The Bank of Ghana says the new GH¢100 and GH¢200 notes to be issued will be limited in circulation as it will be restricted to high-value transactions and will not be dispensed by ATMs.
The central bank in justifying its decision to introduce the higher denominations explained that the structure of banknotes denomination has changed resulting in a shift in demand for higher denominations (GH¢50 and GH¢20 accounts for about 70% of the total demand), reflecting the expansion in income and prices.
“Introduction of the higher value denominations in circulation is, therefore, necessary to ensure customer convenience, reduction in the costs of printing and other currency management processes. The notes will also address the dead-weight burden on the economy from past inflation and cedi depreciation,” the Bank said in a set of Frequently Asked Questions (FAQs).
Below is the set of FAQs issued by the Bank of Ghana after the announcement.
1. Why has the Bank of Ghana introduced higher denomination?
Answer: To address the deadweight burden on the economy from the past inflation and cedi depreciation. Also, the structure of the banknotes denomination has changed resulting in a shift in demand for higher denominations (GH¢50 and GH¢20 account for about 70% of the total demand), reflecting the expansion in income and prices.
Introduction of the higher value denominations in circulation are therefore necessary to ensure customer convenience, reduction in the costs of printing and other currency management processes.
2. What are the benefits of introducing these higher denominations?
Answer: Ensuring customer convenience; efficiency in high-value transactions in cash; and reduces the cost of printing as well as currency management including processing, transporting, and storing banknotes.
3. Will the new higher denomination banknotes lead to higher inflation?
Answer: No. Higher denomination is introduced to only ease high transaction. These notes will only replace some of the large cash transactions done with the existing GH¢50 and GH¢20 banknotes.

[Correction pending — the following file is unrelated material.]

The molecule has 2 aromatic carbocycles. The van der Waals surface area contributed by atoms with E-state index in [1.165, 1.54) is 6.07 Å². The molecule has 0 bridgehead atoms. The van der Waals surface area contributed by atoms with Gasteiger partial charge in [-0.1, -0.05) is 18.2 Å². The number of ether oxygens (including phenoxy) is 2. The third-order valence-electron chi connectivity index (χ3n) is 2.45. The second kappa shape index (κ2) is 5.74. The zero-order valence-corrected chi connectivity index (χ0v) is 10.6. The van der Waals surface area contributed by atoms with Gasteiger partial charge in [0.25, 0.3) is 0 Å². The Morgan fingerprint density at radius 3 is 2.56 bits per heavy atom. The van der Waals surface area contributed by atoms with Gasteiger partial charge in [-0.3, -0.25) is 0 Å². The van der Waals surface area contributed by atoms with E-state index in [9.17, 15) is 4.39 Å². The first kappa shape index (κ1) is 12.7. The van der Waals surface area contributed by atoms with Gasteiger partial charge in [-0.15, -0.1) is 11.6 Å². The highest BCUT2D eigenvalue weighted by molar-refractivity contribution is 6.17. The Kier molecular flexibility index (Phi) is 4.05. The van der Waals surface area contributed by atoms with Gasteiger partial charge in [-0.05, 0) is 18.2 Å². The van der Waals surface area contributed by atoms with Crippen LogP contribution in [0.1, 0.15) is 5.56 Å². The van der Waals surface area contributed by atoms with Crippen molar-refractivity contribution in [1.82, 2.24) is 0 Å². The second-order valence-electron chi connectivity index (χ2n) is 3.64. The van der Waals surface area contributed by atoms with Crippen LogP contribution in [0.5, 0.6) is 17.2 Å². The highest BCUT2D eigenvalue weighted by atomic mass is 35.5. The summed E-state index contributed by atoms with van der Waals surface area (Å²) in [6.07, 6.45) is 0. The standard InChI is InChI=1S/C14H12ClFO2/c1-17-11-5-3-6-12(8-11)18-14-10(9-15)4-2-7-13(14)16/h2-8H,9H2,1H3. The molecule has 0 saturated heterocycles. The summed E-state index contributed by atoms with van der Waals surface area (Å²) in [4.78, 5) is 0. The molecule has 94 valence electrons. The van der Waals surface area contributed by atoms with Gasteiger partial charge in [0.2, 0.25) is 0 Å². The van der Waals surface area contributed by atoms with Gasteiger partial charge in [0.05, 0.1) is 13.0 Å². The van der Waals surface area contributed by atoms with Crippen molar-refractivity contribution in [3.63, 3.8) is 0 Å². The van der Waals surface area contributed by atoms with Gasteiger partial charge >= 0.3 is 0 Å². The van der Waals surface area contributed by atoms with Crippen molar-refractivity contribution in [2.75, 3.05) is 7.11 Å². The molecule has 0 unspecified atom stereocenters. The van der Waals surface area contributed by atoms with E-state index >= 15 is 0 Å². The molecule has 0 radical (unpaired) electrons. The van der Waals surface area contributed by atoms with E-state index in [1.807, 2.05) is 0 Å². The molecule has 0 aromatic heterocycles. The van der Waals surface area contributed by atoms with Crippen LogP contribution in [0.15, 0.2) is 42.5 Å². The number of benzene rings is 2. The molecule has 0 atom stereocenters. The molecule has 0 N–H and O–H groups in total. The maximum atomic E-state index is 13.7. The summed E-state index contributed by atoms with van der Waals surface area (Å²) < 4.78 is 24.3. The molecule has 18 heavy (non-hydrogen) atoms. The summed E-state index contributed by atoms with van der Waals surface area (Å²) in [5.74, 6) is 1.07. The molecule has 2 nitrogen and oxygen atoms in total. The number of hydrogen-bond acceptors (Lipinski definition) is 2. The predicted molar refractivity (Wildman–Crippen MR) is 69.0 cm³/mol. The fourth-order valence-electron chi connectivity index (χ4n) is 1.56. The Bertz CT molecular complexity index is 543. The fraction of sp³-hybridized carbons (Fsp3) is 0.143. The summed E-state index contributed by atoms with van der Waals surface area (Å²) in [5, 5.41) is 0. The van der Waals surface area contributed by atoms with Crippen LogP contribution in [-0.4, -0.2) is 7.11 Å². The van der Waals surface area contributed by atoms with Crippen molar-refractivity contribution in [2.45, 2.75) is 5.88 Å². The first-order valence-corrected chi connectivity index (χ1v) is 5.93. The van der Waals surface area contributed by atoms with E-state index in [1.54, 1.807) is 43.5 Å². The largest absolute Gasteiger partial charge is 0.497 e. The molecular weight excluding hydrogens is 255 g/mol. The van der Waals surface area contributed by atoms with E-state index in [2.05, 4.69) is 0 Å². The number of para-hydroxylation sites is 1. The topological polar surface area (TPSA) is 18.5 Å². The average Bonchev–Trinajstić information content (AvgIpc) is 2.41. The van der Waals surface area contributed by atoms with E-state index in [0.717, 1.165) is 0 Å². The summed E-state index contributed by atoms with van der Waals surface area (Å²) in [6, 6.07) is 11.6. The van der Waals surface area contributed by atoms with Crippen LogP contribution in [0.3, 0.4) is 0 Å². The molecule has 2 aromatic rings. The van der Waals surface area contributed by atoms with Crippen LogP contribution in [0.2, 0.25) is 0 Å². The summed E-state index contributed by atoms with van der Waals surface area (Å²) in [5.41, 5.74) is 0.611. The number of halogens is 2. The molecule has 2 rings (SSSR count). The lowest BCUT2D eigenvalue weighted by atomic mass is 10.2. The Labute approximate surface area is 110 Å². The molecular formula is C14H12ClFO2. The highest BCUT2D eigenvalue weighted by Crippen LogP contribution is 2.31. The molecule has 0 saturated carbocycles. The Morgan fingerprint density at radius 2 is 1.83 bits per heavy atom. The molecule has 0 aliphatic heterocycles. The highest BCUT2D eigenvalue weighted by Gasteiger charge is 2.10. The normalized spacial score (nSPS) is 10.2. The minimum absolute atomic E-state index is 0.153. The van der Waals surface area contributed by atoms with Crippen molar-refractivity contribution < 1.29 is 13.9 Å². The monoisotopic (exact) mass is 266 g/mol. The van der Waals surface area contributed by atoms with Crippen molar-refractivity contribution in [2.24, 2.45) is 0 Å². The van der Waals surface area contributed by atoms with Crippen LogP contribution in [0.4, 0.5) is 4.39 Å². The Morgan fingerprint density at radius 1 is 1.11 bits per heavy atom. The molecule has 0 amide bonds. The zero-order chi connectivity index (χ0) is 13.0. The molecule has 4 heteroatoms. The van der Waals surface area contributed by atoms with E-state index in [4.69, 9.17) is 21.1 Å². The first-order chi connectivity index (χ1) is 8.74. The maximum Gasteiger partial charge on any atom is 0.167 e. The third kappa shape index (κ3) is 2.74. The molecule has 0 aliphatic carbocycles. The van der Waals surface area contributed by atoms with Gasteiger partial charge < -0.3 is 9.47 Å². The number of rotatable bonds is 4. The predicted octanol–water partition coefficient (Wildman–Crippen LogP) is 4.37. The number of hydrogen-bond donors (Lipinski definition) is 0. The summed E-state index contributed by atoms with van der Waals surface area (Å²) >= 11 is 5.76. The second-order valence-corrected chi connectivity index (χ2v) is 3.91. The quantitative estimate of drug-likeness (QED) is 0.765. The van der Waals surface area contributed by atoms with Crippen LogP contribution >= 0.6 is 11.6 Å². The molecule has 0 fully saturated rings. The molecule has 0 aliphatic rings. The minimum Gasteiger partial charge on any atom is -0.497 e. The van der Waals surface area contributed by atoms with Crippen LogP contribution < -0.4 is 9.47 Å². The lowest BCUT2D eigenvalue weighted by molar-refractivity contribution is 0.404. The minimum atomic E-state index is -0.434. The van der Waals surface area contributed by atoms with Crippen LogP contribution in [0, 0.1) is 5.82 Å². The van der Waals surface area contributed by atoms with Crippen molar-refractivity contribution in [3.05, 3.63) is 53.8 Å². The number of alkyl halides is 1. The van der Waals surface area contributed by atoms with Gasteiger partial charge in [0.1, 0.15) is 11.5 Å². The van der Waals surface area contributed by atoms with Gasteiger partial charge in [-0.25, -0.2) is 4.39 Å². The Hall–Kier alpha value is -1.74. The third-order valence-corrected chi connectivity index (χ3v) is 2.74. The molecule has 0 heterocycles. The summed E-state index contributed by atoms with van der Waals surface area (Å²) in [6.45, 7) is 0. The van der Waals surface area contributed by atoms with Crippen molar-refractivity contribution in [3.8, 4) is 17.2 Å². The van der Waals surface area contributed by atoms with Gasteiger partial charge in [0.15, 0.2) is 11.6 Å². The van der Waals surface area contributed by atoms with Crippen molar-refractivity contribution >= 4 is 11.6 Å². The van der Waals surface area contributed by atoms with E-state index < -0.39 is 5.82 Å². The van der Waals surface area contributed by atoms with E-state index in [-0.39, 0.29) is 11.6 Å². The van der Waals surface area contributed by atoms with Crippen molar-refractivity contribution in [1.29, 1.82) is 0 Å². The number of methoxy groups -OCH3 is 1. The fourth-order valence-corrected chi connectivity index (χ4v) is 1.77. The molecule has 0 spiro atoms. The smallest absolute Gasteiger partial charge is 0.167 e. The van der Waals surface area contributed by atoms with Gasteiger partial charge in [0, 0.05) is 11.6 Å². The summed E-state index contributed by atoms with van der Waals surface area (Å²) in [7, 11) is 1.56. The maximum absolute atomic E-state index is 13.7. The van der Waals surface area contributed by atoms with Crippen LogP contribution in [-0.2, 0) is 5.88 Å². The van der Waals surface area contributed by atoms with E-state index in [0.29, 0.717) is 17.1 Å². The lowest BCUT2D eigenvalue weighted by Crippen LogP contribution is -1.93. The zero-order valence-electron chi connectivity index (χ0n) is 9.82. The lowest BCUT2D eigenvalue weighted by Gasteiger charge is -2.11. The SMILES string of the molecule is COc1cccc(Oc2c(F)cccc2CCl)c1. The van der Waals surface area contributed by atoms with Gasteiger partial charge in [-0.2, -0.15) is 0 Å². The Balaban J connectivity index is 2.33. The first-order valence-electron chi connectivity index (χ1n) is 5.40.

Again, the value of currency depends on what you can buy with it, rather than what the face value is. Bank of Ghana will remain committed to preserving the purchasing power of the currency.
4. What will happen to the GH¢1 and GH¢ 2 banknotes?
Answer: The GH¢1 and GH¢2 banknotes remain legal tender
5. Why has the Bank of Ghana introduced GH¢2 coins?
Answer: Bank of Ghana intends to gradually replace its lower banknotes denominations with coins to reduce its cost of printing. BoG will also embark on a vigorous campaign among road transport workers, market operators, small businesses, supermarkets, vendors and others to create avenues for the usage of the coins including develop infrastructures for coin usage.
6. Is the 1Gp still a legal tender?
Answer: The bank has no immediate plan of withdrawing the 1Gp from circulation.
7. Are the new higher denominations going to be in the ATMs?
Answer: No. The circulation of the higher denomination banknotes are intended to be minimal.
8. How will the Bank of Ghana ensures that Ghanaians are aware of the security features of the new banknotes and coins?
Answer: There will be a nationwide educational campaign focused on the security features, proper handling of banknotes and promote usage of coins.
9. What is the need for higher denominations when other countries are moving towards the paperless mode of payments?
Answer: The introduction of higher denomination banknotes should not be misinterpreted to mean a shift away from the Central Bank’s policy of pursuing a cashless society and promoting the use of electronic modes of payments.
The Bank of Ghana is rigorously pursuing paperless payment systems and recently implemented a regulatory framework for E-Payments and also introduced interoperability. These have enhanced growth in digital payments particularly growth in mobile money transfers and payments.
More recently, the Bank announced the exploration of issuing Central Bank Digital Currency. While vigorously pursuing financial inclusion by accelerating the migration to e-payment platforms, the bank is mindful of the relevance of cash in our day-to-day dealings.
Undeniably, cash still remains the preferred medium of payment by the large informal sector in the country. This is why we continue to pay attention to enhancements in the structure, security features and management of cash within the economy.